For a full list of details included in an inspection finding, see Finding.

When to use inspection

An inspection is useful when you need to investigate unstructured data (like user-created comments or reviews) and identify each instance of personally identifiable information (PII). If a discovery scan identifies any resources containing unstructured data, we recommend running an inspection scan on those resources to get details on each individual finding.

When not to use inspection

Inspecting a resource isn't useful if both of the following conditions apply. A discovery scan can help you decide if an inspection scan is needed.

  • You have only structured data in the resource. That is, there are no columns of freeform data, like user comments or reviews.
  • You already know the infoTypes stored in that resource.

For example, suppose that data profiles from a discovery scan indicate that a certain BigQuery table doesn't have columns with unstructured data but has a column of unique credit card numbers. In this case, inspecting for credit card numbers in the table isn't useful. An inspection will produce a finding for each item in the column. If you have 1 million rows and each row contains 1 credit card number, an inspection job will produce 1 million findings for the CREDIT_CARD_NUMBER infoType. In this example, the inspection isn't needed because the discovery scan already indicates that the column contains unique credit card numbers.

Data residency, processing, and storage

Both discovery and inspection support data residency requirements:

  • The discovery service processes your data where it resides and stores the generated data profiles in the same region or multi-region as the profiled data. For more information, see Data residency considerations.
  • When inspecting data within a Google Cloud storage system, the inspection service processes your data in the same region where the data resides and stores the inspection job in that region. When inspecting data through a hybrid job or through a content method, the inspection service lets you specify where it should process your data. For more information, see How data is stored.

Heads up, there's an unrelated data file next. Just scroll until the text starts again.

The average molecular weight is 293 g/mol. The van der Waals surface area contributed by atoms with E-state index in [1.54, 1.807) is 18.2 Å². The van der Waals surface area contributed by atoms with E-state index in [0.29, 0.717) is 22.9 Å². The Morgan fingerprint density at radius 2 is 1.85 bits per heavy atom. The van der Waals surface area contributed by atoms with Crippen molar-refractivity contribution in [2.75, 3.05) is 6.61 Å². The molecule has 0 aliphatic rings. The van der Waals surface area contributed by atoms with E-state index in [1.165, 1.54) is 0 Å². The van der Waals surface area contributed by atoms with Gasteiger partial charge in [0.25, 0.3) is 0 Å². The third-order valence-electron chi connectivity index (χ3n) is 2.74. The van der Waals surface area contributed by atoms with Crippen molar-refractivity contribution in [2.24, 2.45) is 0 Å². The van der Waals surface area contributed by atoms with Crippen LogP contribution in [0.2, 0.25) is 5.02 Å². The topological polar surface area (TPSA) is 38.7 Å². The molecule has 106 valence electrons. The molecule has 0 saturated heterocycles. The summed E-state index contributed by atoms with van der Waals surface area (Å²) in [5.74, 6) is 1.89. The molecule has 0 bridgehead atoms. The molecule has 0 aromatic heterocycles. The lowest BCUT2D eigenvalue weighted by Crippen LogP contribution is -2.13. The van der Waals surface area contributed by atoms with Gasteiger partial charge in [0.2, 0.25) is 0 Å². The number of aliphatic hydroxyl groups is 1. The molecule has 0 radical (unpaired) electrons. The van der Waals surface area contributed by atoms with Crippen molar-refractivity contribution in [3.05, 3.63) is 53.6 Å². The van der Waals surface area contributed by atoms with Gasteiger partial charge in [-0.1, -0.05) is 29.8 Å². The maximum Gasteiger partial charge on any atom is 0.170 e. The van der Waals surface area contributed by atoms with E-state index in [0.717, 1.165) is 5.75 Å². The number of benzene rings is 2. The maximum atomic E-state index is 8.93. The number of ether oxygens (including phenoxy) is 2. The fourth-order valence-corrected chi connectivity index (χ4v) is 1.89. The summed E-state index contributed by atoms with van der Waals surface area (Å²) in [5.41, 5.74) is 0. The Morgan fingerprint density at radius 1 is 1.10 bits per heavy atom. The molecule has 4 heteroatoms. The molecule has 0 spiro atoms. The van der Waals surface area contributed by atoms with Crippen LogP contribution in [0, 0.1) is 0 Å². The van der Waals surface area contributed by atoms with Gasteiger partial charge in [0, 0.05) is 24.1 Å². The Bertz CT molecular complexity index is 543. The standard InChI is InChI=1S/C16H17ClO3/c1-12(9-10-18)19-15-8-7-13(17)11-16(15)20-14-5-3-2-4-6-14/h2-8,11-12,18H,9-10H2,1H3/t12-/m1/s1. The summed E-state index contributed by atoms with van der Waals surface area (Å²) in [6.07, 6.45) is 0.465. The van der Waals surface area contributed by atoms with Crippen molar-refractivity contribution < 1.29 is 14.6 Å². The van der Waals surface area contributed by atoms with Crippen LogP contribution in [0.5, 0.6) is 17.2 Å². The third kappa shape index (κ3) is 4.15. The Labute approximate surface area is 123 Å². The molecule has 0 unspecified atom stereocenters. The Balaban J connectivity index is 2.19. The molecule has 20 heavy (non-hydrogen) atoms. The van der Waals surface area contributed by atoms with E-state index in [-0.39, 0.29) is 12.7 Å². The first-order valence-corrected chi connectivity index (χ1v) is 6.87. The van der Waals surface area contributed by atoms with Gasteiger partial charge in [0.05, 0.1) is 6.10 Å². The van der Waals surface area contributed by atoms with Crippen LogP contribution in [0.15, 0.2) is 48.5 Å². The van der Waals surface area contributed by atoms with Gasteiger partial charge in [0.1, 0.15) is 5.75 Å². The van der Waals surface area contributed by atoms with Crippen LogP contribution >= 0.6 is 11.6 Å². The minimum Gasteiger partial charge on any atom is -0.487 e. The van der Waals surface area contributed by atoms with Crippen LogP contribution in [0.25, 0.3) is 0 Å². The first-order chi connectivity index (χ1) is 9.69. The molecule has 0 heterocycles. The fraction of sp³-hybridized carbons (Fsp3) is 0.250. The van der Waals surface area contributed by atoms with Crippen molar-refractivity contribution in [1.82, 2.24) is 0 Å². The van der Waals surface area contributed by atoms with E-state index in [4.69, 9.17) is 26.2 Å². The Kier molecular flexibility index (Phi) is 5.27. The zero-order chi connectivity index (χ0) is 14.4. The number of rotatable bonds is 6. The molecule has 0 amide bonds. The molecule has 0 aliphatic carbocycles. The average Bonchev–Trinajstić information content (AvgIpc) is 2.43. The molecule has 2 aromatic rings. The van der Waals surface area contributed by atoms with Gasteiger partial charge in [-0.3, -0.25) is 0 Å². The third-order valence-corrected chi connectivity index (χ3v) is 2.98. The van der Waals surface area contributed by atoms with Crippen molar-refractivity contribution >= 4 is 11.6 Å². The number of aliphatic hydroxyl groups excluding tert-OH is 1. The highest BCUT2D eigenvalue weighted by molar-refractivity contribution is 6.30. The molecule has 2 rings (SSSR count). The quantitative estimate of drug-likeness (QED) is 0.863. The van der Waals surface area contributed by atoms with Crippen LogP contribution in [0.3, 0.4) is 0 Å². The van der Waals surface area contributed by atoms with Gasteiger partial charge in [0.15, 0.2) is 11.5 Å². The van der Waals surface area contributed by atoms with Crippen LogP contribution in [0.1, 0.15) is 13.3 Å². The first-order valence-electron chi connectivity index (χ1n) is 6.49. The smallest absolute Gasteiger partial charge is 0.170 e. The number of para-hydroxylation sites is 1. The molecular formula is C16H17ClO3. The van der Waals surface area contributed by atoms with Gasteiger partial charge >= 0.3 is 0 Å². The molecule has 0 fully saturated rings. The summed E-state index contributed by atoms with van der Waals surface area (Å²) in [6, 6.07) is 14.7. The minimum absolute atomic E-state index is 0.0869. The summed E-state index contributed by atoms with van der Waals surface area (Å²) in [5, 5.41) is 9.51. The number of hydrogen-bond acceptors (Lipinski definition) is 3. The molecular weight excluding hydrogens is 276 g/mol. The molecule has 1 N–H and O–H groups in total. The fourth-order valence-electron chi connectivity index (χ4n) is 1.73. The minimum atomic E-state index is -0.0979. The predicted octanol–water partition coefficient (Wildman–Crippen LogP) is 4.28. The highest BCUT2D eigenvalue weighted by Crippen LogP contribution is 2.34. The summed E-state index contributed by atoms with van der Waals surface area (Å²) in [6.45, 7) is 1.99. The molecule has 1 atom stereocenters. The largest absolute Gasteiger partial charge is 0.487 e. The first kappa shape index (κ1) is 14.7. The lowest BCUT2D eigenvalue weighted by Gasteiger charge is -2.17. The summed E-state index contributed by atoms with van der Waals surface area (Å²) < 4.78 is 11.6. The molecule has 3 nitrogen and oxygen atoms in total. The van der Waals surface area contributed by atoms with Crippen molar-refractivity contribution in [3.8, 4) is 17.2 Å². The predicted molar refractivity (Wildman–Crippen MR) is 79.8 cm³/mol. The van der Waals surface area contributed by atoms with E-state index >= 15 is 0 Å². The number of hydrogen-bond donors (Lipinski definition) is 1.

Comparison summary: discovery and inspection services

Discovery Inspection
  • Continuous visibility across an organization, folder, or project.
  • Helps identify the resources containing sensitive, high-risk, and unstructured data. For a full list of insights, see Metrics reference.
  • Helps uncover unknown data (or _shadow data_).
  • On-demand inspection of a single resource.
  • Identifies each instance of sensitive data in the inspected resource.
  • Running a cost estimation: Free
  • Consumption mode: US$0.03 per GB or the price of 3 TB, whichever is lower
  • Subscription mode (reserved capacity): US$2,500 per subscription unit

10 TB costs approximately US$300 per month in consumption mode.
  • Up to 1 GB: Free
  • 1 GB to 50 TB: US$1.00 per GB
  • 50 TB to 500 TB: US$0.75 per GB
  • Over 500 TB: US$0.60 per GB

10 TB costs approximately US$10,000 per scan.
Supported data sources BigLake
Cloud Functions environment variables
Cloud SQL
Cloud Storage
Cloud Storage
Hybrid (any source)1
Supported scopes Organization, folder, project A single BigQuery table, Cloud Storage bucket, or Datastore kind.
Built-in inspection templates Yes Yes
Built-in and custom infoTypes Yes Yes
Scan output High-level overview (data profiles) of all supported data in your organization, folder, or project. Concrete findings of sensitive data in the inspected resource.
Save results to BigQuery Yes Yes
Send to Dataplex as tags Yes Yes
Publish results to Security Command Center Yes Yes
Publish findings to Google Security Operations Yes for organization-level and folder-level discovery No
Publish to Pub/Sub Yes Yes
Data residency support Yes Yes

1 Hybrid inspection has a different pricing model. For more information, see Inspection of data from any source .